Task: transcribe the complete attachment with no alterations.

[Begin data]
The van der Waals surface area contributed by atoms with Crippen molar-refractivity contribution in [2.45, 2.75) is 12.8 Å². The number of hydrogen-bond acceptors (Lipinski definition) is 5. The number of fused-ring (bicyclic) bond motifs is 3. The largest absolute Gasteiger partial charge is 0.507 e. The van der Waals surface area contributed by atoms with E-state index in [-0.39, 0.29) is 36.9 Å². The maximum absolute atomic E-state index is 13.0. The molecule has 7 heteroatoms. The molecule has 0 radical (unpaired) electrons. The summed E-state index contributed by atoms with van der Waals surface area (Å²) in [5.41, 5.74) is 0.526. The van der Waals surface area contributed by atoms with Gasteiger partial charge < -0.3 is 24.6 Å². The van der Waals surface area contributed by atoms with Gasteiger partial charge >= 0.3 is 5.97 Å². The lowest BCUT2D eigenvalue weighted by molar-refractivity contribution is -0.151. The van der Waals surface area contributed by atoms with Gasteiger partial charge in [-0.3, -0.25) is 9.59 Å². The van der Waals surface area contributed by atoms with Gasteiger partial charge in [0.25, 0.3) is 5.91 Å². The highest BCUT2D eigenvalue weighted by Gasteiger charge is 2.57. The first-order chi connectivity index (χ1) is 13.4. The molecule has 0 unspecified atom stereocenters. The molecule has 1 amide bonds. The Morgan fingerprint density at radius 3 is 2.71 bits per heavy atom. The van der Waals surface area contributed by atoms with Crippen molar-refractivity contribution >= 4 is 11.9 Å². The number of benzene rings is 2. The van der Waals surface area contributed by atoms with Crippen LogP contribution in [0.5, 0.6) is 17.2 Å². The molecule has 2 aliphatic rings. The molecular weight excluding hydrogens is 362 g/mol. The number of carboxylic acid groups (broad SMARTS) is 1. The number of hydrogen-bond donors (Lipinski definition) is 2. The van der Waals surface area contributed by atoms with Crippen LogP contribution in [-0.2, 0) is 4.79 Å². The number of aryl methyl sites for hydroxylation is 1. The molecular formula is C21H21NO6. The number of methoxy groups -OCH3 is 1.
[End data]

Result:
The van der Waals surface area contributed by atoms with Crippen molar-refractivity contribution in [2.45, 2.75) is 12.8 Å². The number of hydrogen-bond acceptors (Lipinski definition) is 5. The number of fused-ring (bicyclic) bond motifs is 3. The largest absolute Gasteiger partial charge is 0.507 e. The van der Waals surface area contributed by atoms with E-state index in [-0.39, 0.29) is 36.9 Å². The maximum absolute atomic E-state index is 13.0. The molecule has 7 heteroatoms. The molecule has 0 radical (unpaired) electrons. The summed E-state index contributed by atoms with van der Waals surface area (Å²) in [5.41, 5.74) is 0.526. The van der Waals surface area contributed by atoms with Gasteiger partial charge < -0.3 is 24.6 Å². The van der Waals surface area contributed by atoms with Gasteiger partial charge >= 0.3 is 5.97 Å². The lowest BCUT2D eigenvalue weighted by molar-refractivity contribution is -0.151. The van der Waals surface area contributed by atoms with Gasteiger partial charge in [-0.3, -0.25) is 9.59 Å². The van der Waals surface area contributed by atoms with Gasteiger partial charge in [0.25, 0.3) is 5.91 Å². The highest BCUT2D eigenvalue weighted by Gasteiger charge is 2.57. The first-order chi connectivity index (χ1) is 13.4. The molecule has 0 unspecified atom stereocenters. The molecule has 1 amide bonds. The Morgan fingerprint density at radius 3 is 2.71 bits per heavy atom. The van der Waals surface area contributed by atoms with Crippen molar-refractivity contribution >= 4 is 11.9 Å². The number of benzene rings is 2. The van der Waals surface area contributed by atoms with Crippen LogP contribution in [0.5, 0.6) is 17.2 Å². The molecule has 2 aliphatic rings. The molecular weight excluding hydrogens is 362 g/mol. The number of carboxylic acid groups (broad SMARTS) is 1. The number of hydrogen-bond donors (Lipinski definition) is 2. The van der Waals surface area contributed by atoms with Crippen LogP contribution in [-0.2, 0) is 4.79 Å². The number of aryl methyl sites for hydroxylation is 1. The molecular formula is C21H21NO6. The number of methoxy groups -OCH3 is 1.